AJPH PERSPECTIVES Our Greedy Health Care System What really ails the US health care system? My answer is documented in the compelling 2017 book by Elizabeth Rosenthal called An American Sickness: How Healthcare Became Big Business and How You Can Take It Back,1 which was reviewed in AJPH by Fox and Grogan. 2 Here is her thesis: In the past quarter century, the American medical system has stopped focusing on health or even science. Instead it attends more or less single-mindedly to its own profits.1

In short, her answer is a fiveletter word, g-r-e-e-d. Rosenthal, a medical doctor and now editor of the Kaiser Health News, pulls no punches and lets no one off the hook, including health insurers, hospitals, physicians, drug and medical device makers, ancillary service providers, home health companies, contractors, researchers, philanthropists, and more: These days our treatment follows not scientific guidelines, but the logic of commerce in an imperfect and poorly regulated market, whose big players spend more on lobbying than defense contractors. Financial incentives to order more and do more—to default to the most expensive treatment for whatever ails you— drive much of our healthcare.1

When and how did we get to this place, and is there any way out?




US MEDICAL CARE AS A BUSINESS From its humble beginnings, US medical care has always been a business, initially owned by solo and small entrepreneurs. The emergence of private health insurance in the 1930s and 1940s for the first time put medical care on a financially sustainable—and inflationary— footing. The 1966 launch of Medicare and Medicaid, with the former’s inflationary and provider-set reimbursement formula, put payment on jet skis and established health care as a profit center. These developments set the stage for the transformations of the 1970s and 1980s. Figure 1 shows health care spending as a percentage of gross domestic product in 10 advanced nations over 33 years. In 1980, US health spending was among the highest, and part of the pack. In the early 1980s, for the first time, US health spending jumped ahead of the pack, and the gap has ballooned ever since, leveling off in the 1990s and the early 2010s. What happened in the 1980s? Arnold Relman, late editor of the New England Journal of Medicine, described what happened in a 1980 article, “The New Medical Industrial Complex,” documenting “a vast array of investor-owned businesses supplying health services for profit— services heretofore provided by nonprofit institutions or individual practitioners” including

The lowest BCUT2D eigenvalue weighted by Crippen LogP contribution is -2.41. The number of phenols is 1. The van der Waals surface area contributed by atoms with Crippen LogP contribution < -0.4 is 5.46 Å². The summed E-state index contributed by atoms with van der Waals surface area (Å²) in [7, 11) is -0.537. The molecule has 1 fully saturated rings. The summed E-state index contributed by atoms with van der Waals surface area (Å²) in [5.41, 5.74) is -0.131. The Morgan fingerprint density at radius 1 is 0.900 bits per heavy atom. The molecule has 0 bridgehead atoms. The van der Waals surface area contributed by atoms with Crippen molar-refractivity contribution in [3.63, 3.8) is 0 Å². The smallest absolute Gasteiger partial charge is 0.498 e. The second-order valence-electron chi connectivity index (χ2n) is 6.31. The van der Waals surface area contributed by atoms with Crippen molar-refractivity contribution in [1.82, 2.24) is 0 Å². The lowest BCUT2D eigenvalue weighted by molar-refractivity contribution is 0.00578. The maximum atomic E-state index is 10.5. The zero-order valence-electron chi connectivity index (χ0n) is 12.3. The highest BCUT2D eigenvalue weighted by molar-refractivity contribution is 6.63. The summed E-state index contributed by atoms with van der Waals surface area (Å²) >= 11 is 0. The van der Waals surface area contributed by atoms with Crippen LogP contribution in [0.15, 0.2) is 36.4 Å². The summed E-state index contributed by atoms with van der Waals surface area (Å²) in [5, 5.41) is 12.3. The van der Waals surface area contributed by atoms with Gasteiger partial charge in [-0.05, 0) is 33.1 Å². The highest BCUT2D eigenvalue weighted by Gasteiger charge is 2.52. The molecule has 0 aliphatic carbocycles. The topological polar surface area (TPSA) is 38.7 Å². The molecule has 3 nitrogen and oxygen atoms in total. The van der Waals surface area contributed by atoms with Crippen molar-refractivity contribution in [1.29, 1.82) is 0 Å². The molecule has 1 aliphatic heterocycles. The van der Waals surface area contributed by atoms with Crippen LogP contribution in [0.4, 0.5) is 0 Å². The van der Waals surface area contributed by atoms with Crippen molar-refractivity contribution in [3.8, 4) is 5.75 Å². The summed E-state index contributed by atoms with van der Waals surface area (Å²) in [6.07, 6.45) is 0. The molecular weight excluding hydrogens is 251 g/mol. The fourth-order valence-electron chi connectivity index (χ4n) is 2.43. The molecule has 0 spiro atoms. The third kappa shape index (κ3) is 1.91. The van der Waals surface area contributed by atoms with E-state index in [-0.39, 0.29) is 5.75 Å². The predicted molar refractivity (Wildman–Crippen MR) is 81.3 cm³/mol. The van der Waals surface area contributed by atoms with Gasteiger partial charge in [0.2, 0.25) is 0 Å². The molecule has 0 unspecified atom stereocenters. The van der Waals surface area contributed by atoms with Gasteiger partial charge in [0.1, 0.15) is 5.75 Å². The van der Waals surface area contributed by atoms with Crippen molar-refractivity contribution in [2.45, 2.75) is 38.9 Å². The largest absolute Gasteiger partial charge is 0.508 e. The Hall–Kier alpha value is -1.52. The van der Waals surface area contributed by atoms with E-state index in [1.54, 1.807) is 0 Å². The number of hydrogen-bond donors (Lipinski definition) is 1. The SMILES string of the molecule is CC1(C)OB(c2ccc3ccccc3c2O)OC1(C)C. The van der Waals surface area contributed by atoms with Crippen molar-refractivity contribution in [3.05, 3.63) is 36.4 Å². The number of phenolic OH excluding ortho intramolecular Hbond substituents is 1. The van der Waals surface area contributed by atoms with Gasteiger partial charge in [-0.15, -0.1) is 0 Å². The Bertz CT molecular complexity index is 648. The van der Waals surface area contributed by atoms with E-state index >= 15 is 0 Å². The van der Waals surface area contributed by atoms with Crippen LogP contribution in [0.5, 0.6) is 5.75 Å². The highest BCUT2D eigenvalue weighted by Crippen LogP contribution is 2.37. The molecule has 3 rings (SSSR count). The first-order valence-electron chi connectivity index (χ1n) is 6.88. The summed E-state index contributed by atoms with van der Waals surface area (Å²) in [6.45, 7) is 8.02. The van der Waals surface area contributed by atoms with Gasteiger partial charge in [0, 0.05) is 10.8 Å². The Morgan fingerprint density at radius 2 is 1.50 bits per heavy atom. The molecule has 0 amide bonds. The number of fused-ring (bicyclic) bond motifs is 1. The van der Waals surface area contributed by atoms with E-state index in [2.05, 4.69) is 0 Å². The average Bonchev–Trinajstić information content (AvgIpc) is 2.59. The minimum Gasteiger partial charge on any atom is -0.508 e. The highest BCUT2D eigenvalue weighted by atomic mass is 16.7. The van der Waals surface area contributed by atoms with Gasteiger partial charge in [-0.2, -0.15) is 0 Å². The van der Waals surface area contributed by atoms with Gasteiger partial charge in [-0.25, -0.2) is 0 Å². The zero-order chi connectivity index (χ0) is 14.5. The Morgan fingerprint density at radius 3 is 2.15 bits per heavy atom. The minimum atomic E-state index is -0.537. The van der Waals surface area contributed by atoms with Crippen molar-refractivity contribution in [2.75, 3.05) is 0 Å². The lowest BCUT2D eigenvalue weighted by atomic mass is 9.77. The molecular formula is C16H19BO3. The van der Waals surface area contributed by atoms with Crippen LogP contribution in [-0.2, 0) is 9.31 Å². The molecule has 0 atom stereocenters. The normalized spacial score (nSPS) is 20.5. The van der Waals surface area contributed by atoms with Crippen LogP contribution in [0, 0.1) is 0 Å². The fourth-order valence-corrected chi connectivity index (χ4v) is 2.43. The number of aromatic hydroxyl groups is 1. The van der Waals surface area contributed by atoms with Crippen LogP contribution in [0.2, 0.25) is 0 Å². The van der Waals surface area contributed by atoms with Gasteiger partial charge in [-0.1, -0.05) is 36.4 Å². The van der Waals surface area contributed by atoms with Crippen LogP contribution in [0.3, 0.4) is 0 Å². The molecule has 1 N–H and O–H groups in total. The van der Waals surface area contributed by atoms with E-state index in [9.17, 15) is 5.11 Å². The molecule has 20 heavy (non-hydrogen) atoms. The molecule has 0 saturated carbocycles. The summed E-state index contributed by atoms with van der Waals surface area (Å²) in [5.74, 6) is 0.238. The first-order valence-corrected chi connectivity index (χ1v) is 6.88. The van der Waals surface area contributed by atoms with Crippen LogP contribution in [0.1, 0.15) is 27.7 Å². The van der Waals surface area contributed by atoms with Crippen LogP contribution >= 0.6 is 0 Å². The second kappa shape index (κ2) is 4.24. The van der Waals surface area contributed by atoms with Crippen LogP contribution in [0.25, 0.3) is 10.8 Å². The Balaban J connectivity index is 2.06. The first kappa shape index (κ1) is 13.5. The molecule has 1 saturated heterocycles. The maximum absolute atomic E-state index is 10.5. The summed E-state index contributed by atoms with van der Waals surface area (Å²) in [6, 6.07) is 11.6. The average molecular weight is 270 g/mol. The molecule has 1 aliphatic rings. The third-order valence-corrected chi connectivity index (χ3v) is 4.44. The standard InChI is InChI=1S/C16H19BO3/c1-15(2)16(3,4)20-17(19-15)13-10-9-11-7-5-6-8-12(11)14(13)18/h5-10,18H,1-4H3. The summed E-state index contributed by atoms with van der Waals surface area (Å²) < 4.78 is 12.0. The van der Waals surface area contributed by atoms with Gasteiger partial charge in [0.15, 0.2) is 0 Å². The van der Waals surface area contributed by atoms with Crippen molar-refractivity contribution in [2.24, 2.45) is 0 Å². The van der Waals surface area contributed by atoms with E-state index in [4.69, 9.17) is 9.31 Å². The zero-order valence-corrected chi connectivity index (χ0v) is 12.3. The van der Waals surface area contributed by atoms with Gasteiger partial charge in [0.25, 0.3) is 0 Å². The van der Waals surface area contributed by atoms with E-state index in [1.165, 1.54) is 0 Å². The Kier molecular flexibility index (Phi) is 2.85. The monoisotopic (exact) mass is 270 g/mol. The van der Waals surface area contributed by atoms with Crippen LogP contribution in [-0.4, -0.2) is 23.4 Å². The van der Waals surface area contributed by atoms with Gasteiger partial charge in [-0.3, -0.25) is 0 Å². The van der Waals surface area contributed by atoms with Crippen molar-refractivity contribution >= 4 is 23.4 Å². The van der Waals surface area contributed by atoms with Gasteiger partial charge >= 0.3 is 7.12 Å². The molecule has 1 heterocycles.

hospitals, nursing homes, home care, laboratory and other services, hemodialysis, and more.4 In 1979 alone, net earnings of health companies with public stock shares rose by 30% to 35%, with more banner years ahead, Relman reported. In Paul Starr’s 1982 Pulitzer Prize–winning book, The Social Transformation of American Medicine, he presciently titled his final chapter “The Coming of the Corporation,” predicting that “the last decades of the 20th century are likely to be a time of . . . the rise of corporate enterprise in health services, which is already having a profound impact on the ethos and politics of medical care as well as its institutions.”5(p420–421) Relman and Starr foresaw that the investor-owned health sector would grow. Between 1989 and 2017, while the overall Standard and Poor’s (S&P) 500 Index grew 696%, from 348 to 2419, the S&P 500 Health Index of stocks increased by 1389%, from 66 to 921, twice the rate of the overall index (data obtained from Compustat; Health Index is unavailable before 1989). The transformation can be seen within health industry sectors. Between the mid-1980s and the

late 2000s, for-profit ownership of dialysis centers rose from 42% to 78%, rehab hospitals from 15% to 61%, in-home health from 36% to 68%, and hospices from 13% to 53%. Not all sectors saw such growth—for example, for-profit ownership of nursing homes dropped from 75% to 68%—though the growth in homes claimed by investorowned corporations since the 1970s has been explosive.6 Although for-profit ownership growth of acute care hospitals was not as dramatic, most for-profit hospitals are now part of investor-owned national chains. As Gray and Schlesinger note in The State of Nonprofit America, The stock price of publicly traded companies is a function of both the company’s earnings and investors’ expectations of future earnings. Since a company’s access to capital and the wealth of its executives are a function of stock price, investor-owned corporations have strong incentives to grow. The most rapid path is via acquisitions, and many of the publicly traded health care companies have gone through periods of omnivorous growth, fed by high stock prices, which in turn were fed by the expectations and fact of further growth.6